Pop Culture: Black Swan sparks “ballet” diet craze

January 21, 2011

Black Swan—visceral, grotesque, and mind-bending—is the dark darling of a fistful of end-of-year films, plumed and poised for industry award recognition. Natalie Portman has a Golden Globe and an Oscar nod for Best Actress in her role as the whispery, pristine ballerina battling external pressures and her own jagged psyche. Although Portman’s performance was masterfully eerie, I am continuously haunted by how ghostly skinny the young actress got for this role.

Black Swan promotional movie poster. (Courtesy of Fox Searchlight Pictures)

In the film, childlike, virginal Nina Sayers (Portman) is stalked by her erotic, rapacious other (embodied by both her coquettish rival, Mila Kunis, and her own reflection) as she pursues a prima ballerina’s ultimate role. The Odette/Odile role in Swan Lake (the rival white and black swans) is typically performed by the same dancer, and presents the destructive virgin/vamp dichotomy long applied to women. Nina’s own severing personality further displays this impossible schism.

While this film may have been intended to exhibit, at least, the manipulation of women’s bodies in the ballet world, and, at most, the predominant warping of women’s sense of self in the greater media/entertainment industry—the achievement of the principle role required Portman to put her own health in jeopardy.

In an interview with Michael Ordoña for the San Francisco Chronicle last November, Portman admonished the branding of women as little girls in male-controlled ballet companies, and assured her fans that she loves to eat and didn’t start dieting for the role until the last possible minute.

Considering Natalie Portman cut back on eating and “sculpted” her body for a year just to achieve the look of a dancer necessary for this role (a part she had wanted to play for ten years), I can’t help but wonder if she latched on to the inevitable glory of the Black Swan part the same way many Hollywood actors jump for the Oscar-guarantee of a leading role in a Holocaust movie.

On the road to the Academy Awards, Portman shrunk from slender to skeletal as she transformed into Nina Sayers. A metamorphosis eerily similar to that of Nina herself, who wretched into the toilet and clawed a perennial wound into her shoulder as she jeté’d her way toward center stage.

The only thing more unsettling than watching bony Nina pirouette in a sea of other women whose bathroom scales don’t go into triple digits, is the new ‘health’ fad this role has spawned. Natalie’s trainer, Mary Helen Bowers, retired from the New York City Ballet at age twenty-six and, in the wake of Black Swan buzz, launched her fitness website, “Ballet Beautiful.” Bowers demonstrated some of her moves (think yoga poses with pointed toes and fluttering arms) on two talk shows, where Lisa Rinna declared, “There’s nothing more beautiful than a dancer’s body,” and Tanya Rivero affirmed, “All women admire dancers’ bodies.” But the extreme maintenance necessary for a “ballerina body” is simply unrealistic for most women, as is the idea that all our bodies should look the same.

Bowers boasts on Access Hollywood, “You can turn any body into a ballerina.” But, after two hours of a tense and by no means glamorous look into the ultimately tragic life of a woman who possesses this body—why would we want that?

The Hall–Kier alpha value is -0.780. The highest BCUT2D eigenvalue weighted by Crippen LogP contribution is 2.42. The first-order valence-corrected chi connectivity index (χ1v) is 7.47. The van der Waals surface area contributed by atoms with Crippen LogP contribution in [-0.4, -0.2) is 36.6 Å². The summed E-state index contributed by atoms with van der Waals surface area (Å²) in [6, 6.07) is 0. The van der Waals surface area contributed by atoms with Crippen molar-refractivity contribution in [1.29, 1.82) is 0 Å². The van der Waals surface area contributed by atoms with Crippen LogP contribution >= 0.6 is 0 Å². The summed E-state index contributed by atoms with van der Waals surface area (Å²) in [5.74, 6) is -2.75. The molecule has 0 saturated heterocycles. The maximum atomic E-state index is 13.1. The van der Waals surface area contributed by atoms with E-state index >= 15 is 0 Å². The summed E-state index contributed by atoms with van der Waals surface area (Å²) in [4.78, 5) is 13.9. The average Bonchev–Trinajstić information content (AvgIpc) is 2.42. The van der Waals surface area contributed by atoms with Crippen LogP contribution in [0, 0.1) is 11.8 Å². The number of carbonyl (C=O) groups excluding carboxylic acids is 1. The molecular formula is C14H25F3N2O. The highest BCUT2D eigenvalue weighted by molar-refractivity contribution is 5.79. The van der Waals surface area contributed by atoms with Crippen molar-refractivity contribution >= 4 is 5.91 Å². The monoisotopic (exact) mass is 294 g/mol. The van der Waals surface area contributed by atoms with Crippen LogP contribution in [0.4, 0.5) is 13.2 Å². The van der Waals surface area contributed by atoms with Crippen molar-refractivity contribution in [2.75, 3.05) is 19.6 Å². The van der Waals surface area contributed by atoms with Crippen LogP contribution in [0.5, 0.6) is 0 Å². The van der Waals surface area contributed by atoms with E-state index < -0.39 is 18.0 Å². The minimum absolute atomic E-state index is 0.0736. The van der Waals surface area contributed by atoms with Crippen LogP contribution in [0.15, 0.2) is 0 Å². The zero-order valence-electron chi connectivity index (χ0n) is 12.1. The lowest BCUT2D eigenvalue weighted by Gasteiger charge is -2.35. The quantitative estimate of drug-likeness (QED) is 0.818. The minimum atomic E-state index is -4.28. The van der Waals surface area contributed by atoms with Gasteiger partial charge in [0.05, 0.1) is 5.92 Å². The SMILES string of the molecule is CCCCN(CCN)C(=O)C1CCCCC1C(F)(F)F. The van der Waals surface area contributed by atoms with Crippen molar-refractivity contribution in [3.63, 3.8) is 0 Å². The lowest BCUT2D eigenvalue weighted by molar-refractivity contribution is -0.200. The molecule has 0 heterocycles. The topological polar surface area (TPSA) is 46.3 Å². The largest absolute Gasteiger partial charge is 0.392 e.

Pop Culture: Black Swan sparks “ballet” diet craze was published on January 21, 2011 in Column, Letters to the Editor, Opinions

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  • Kayla Isaacs

    Regardless of Portman’s motivations for taking on this role and the weight loss that accompanied it, I also find it disturbing that people such as Mary Helen Bowers are exploiting the success of the movie to promote the ballerina body. “You can turn any body into a ballerina?” Um, huh? Ballet dancers are expected to be around 5’4, with hyperextended knees, high arches, natural flexibility, and little body fat. Even elite gymnasts and skaters have more variation in their body types. There are certain aspects of a ballet training regimen that benefit the average woman’s daily exercise routine – stretching, weight-bearing conditioning, and learning good posture – but I don’t think it’s useful to encourage women to aspire to the elite dancer’s ideal. I’ve never seen The Black Swan, but the film clearly addresses the dark side of ballet – the starvation, injuries, and self-destructiveness that underlie the relentless pursuit of perfection. Why have so many audience members left the theater pondering these messages of the film, but ultimately are inspired instead to sculpt their bodies? I think women are fascinated by the gaunt, dainty, and vulnerable look that dancers have – but they are too fragile looking for my taste.

    I don’t have too much to add to this discussion, but mostly I just thought I’d compliment you for writing one of the better articles I’ve read in The Campanil. Thanks.

  • Mike

    1. Well said, Kayla!
    2. To the author – although it’s likely Portman will get an oscar nod they don’t announce them until January 25th.

  • http://www.asupposedlyfunthing.com Jessica Langlois

    Thanks for the correction, Mike. Looks like the nod is now in. 😉

    And thanks Kayla, for the additional notes on exercise and the “ballerina body.”

  • brandi

    I agree Kayla. And also Natalie has always been small, she’s a vegan, and had been training for over a year.